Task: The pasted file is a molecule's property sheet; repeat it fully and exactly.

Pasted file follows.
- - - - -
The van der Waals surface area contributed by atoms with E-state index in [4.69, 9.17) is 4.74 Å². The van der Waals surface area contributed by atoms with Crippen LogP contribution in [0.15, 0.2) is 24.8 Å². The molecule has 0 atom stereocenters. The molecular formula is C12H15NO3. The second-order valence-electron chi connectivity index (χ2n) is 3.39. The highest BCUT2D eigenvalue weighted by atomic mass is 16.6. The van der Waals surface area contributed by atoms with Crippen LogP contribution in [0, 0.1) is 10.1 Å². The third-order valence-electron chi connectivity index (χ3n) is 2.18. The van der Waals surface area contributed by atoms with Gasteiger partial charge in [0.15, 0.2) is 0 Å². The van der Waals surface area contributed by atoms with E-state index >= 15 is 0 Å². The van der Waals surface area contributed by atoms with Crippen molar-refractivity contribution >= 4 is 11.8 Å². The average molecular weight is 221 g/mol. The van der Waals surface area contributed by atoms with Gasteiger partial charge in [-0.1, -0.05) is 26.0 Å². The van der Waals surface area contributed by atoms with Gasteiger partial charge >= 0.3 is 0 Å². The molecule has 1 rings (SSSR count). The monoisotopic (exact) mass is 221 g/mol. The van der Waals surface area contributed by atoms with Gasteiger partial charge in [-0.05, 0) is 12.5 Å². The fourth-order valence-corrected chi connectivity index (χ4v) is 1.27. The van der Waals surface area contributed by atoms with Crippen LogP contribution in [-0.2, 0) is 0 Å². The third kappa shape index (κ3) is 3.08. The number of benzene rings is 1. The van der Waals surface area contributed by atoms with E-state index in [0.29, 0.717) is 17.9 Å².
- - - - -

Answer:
The van der Waals surface area contributed by atoms with E-state index in [4.69, 9.17) is 4.74 Å². The van der Waals surface area contributed by atoms with Crippen LogP contribution in [0.15, 0.2) is 24.8 Å². The molecule has 0 atom stereocenters. The molecular formula is C12H15NO3. The second-order valence-electron chi connectivity index (χ2n) is 3.39. The highest BCUT2D eigenvalue weighted by atomic mass is 16.6. The van der Waals surface area contributed by atoms with Crippen LogP contribution in [0, 0.1) is 10.1 Å². The third-order valence-electron chi connectivity index (χ3n) is 2.18. The van der Waals surface area contributed by atoms with Gasteiger partial charge in [0.15, 0.2) is 0 Å². The van der Waals surface area contributed by atoms with E-state index >= 15 is 0 Å². The van der Waals surface area contributed by atoms with Crippen molar-refractivity contribution >= 4 is 11.8 Å². The average molecular weight is 221 g/mol. The van der Waals surface area contributed by atoms with Gasteiger partial charge in [-0.1, -0.05) is 26.0 Å². The van der Waals surface area contributed by atoms with Gasteiger partial charge >= 0.3 is 0 Å². The molecule has 1 rings (SSSR count). The monoisotopic (exact) mass is 221 g/mol. The van der Waals surface area contributed by atoms with Gasteiger partial charge in [-0.05, 0) is 12.5 Å². The fourth-order valence-corrected chi connectivity index (χ4v) is 1.27. The van der Waals surface area contributed by atoms with Crippen LogP contribution in [-0.2, 0) is 0 Å². The third kappa shape index (κ3) is 3.08. The number of benzene rings is 1. The van der Waals surface area contributed by atoms with E-state index in [0.29, 0.717) is 17.9 Å².